Two Ceremonies Honor Pre-Stonewall LGBT Activists
Most historical accounts start the clock for LGBT liberation in June 1969 with the Stonewall riots in New York City. Although these demonstrations were the most conspicuous protests of their kind up until that date, they certainly weren’t the first.
Two ceremonies taking place this summer honor work from that pre-Stonewall era: On June 23, the U.S. Department of Labor inducted Frank Kameny into its Hall of Honor, and the 50th anniversary of a recurring protest called “The Annual Reminder” is being commemorated in a Philadelphia exhibit, as well as a reenactment set for July 4.
Franklin Kameny, known as Frank, served in World War II and later earned a doctorate in astronomy from Harvard University. In 1957, his bosses at the U.S. Army Map Service discovered that he was gay and they fired him. The following year, he was barred from future federal government employment. Kameny appealed the Civil Service Commission’s firing through the judicial system and lost; the Supreme Court refused to hear his case. After that, he devoted his life to activism.
With Jack Nichols, he co-founded the Washington, D.C., branch of the Mattachine Society, a 1950s homophile organization (gay rights group). This work led to the first demonstration for gay and lesbian rights at the White House in 1965. Pickets in other cities followed, including Philadelphia. On Aug. 14, 1968, the North American Conference of Homophile Organizations adopted Kameny’s “gay is good” motto as its slogan.
Kameny and others campaigned to overturn anti-gay laws in D.C. and elsewhere. He cooperated in agitations against the American Psychiatric Association for its classification of homosexuality as a mental illness in the Diagnostic and Statistical Manual of Mental Disorders.
In 2010, a street was named in his honor in the Dupont Circle neighborhood of Washington, and in 2011, his Washington home was designated a historic landmark. In December 2010, Kameny was seated in the front row at the White House ceremony where President Obama signed the repeal of “Don’t Ask, Don’t Tell.”
Kameny died Oct. 11, 2011 at age 86. He was described as a pioneer, and his personal papers were donated to the Library of Congress in 2006. Selected items are available for viewing at kamenypapers.org.
The U.S. Department of Labor posthumously inducted Kameny into its Hall of Honor (Hall of Honor) on June 23. Previous inductees include Sen. Edward M. Kennedy, Frances Perkins, Bayard Rustin and Dolores Huerta.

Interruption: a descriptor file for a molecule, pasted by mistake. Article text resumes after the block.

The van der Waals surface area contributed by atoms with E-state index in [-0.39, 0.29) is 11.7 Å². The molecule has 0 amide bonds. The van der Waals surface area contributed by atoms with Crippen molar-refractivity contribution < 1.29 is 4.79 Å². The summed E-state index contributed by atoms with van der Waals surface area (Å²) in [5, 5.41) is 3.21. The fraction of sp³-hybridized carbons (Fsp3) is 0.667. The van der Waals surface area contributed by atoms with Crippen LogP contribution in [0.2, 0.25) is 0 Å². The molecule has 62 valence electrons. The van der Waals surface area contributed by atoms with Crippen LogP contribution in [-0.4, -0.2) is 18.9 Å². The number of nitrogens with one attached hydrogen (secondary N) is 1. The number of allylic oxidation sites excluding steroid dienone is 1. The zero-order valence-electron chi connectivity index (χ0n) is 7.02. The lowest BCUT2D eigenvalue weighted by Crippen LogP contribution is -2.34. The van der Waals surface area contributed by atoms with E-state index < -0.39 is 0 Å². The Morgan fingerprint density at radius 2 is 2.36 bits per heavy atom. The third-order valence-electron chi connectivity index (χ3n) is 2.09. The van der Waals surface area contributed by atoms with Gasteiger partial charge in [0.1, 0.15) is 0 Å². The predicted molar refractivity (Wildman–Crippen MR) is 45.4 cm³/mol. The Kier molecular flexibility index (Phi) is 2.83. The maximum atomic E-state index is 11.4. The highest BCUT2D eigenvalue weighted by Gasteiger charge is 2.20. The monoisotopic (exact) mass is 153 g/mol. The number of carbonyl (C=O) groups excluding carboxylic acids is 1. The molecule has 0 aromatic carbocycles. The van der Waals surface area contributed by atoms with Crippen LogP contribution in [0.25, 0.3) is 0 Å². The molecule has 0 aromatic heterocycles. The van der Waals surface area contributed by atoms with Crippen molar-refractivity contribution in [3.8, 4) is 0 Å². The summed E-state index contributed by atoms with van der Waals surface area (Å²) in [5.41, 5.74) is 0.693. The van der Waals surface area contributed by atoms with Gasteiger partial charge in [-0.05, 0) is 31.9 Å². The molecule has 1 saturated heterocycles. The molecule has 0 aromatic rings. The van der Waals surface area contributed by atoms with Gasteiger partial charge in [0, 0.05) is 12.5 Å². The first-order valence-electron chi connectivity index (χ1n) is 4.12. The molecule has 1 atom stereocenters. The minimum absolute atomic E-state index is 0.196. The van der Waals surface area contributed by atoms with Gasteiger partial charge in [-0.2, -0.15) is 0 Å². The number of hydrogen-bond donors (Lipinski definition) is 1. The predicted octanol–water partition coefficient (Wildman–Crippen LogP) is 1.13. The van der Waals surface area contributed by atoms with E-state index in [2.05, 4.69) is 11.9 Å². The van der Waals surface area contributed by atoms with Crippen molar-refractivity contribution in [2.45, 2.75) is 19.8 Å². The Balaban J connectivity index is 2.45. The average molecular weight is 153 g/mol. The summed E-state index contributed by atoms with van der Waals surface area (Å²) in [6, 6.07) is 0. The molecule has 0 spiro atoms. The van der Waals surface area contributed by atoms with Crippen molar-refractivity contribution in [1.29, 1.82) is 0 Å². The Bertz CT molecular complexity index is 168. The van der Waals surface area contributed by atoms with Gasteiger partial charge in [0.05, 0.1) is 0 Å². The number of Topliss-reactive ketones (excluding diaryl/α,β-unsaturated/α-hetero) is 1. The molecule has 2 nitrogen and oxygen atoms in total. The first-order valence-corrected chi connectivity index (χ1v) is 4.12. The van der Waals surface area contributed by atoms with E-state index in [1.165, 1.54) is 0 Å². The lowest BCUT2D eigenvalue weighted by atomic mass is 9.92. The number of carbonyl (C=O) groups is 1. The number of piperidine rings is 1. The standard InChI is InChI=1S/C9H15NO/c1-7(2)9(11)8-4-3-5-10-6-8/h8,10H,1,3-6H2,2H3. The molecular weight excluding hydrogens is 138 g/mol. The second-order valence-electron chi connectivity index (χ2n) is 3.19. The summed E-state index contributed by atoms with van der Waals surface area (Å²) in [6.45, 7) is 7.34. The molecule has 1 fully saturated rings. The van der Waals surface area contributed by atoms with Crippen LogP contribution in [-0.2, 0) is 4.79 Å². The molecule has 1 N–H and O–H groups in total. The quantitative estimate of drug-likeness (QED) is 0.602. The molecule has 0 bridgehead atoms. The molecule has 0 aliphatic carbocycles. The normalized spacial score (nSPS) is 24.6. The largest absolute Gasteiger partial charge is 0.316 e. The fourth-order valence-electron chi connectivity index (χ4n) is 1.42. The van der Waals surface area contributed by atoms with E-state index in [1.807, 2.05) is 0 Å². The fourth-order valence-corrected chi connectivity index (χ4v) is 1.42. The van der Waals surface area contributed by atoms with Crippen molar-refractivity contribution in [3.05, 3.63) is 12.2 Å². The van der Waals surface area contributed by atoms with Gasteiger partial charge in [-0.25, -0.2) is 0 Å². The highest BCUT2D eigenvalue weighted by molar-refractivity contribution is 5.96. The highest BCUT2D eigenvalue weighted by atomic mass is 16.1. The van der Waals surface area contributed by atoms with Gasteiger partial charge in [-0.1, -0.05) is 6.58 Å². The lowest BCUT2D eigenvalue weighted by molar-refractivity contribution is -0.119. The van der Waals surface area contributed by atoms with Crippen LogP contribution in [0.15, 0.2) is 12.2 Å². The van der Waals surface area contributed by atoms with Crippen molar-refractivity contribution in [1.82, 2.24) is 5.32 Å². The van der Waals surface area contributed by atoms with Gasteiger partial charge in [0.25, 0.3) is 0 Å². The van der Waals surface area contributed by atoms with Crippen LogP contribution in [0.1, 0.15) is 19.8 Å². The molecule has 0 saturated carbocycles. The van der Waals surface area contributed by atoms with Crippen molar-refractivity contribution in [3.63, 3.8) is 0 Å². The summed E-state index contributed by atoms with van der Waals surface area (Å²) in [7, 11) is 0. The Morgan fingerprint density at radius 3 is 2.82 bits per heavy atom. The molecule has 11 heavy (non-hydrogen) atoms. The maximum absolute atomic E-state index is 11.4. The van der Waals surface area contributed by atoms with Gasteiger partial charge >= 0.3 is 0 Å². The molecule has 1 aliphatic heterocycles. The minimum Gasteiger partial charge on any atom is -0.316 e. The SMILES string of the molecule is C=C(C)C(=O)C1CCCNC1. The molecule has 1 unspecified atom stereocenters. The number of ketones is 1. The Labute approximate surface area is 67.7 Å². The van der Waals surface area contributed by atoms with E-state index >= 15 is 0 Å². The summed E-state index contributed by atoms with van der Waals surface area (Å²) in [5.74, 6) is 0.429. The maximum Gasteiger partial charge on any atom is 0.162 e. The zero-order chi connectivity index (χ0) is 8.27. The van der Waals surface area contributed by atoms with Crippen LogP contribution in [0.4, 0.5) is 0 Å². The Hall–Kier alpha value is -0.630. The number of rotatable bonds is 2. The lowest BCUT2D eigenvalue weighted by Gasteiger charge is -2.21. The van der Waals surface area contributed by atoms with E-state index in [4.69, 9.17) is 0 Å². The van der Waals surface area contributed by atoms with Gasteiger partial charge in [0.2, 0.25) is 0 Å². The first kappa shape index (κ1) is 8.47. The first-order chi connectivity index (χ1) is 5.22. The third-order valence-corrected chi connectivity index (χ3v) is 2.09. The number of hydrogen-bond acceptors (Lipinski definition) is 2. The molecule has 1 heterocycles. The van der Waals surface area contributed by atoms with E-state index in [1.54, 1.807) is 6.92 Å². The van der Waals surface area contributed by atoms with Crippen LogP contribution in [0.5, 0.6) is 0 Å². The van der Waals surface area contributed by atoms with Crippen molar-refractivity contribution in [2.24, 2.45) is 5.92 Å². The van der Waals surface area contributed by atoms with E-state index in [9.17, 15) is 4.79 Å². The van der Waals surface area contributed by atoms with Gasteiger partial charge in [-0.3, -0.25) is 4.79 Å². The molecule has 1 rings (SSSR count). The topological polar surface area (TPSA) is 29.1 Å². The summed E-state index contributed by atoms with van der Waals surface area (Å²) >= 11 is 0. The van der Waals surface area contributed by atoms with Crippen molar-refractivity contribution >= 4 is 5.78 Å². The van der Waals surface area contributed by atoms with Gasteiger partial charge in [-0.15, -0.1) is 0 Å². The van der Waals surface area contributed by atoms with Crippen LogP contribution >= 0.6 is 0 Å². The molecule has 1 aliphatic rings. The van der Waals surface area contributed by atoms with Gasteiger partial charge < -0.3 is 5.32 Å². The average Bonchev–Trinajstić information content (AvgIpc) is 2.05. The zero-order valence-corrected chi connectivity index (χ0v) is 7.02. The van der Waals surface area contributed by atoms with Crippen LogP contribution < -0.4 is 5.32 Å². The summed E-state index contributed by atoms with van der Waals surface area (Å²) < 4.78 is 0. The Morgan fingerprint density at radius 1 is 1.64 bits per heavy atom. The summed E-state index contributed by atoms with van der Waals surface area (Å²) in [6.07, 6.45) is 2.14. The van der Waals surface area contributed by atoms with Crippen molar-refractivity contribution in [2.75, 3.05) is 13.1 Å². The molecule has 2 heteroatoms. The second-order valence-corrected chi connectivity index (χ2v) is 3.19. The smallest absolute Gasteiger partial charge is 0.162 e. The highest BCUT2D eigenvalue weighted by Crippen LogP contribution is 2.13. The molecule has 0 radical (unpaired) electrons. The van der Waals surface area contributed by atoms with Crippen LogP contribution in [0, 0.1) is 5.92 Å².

“Frank Kameny was a groundbreaking leader in the LGBT civil rights movement. He fought tirelessly to live out his truth and to end workplace discrimination,” said Secretary of Labor Thomas E. Perez.
‘The Annual Reminder’
At the same time that Kameny was pushing back against government discrimination, a small group of conservatively clad pro-gay marchers were quietly protesting for several consecutive years (1965-1969) at Philadelphia’s Independence Hall, the birthplace of our nation. On July 4, 1965, the first small group of activists carried pickets that demanded equality for lesbians and gay men. These yearly protests became known as “The Annual Reminder” (The Annual Reminder).
To commemorate the 50th anniversary of the first Reminder picket, the William Way LGBT Community Center presents an exhibit at the National Constitution Center, 525 Arch St., in Philadelphia. “Speaking Out for Equality” opened in June and continues until Jan. 3, 2016.
On July 4, 2015, a reenactment of “The Annual Reminder” will be staged in front of Independence Hall (National LGBT 50th Anniversary Ceremony), with Wanda Sykes as master of ceremonies. Coincidentally, the ceremony will include a tribute to Frank Kameny. In all, the 50th anniversary celebration will last four days.
Many other spontaneous incidents and planned actions supporting LGBT rights took place in the 1960s. Issues of concern included public accommodation, military policy, psychiatric guidelines, and employment discrimination.
On June 28, 1969, riots broke out at the Stonewall Inn, Greenwich Village, New York City, beginning the modern era of LGBT liberation.
The U.S. Labor Department has posted a video about Frank Kameny at Thank Frank and has started a social media campaign called #ThankFrank to commemorate his work. A Labor representative wrote: “We’re asking other LGBT federal employees across the country and around the world, as well as our allies, friends, supporters and customers (the American people) to post the reasons Frank matters.”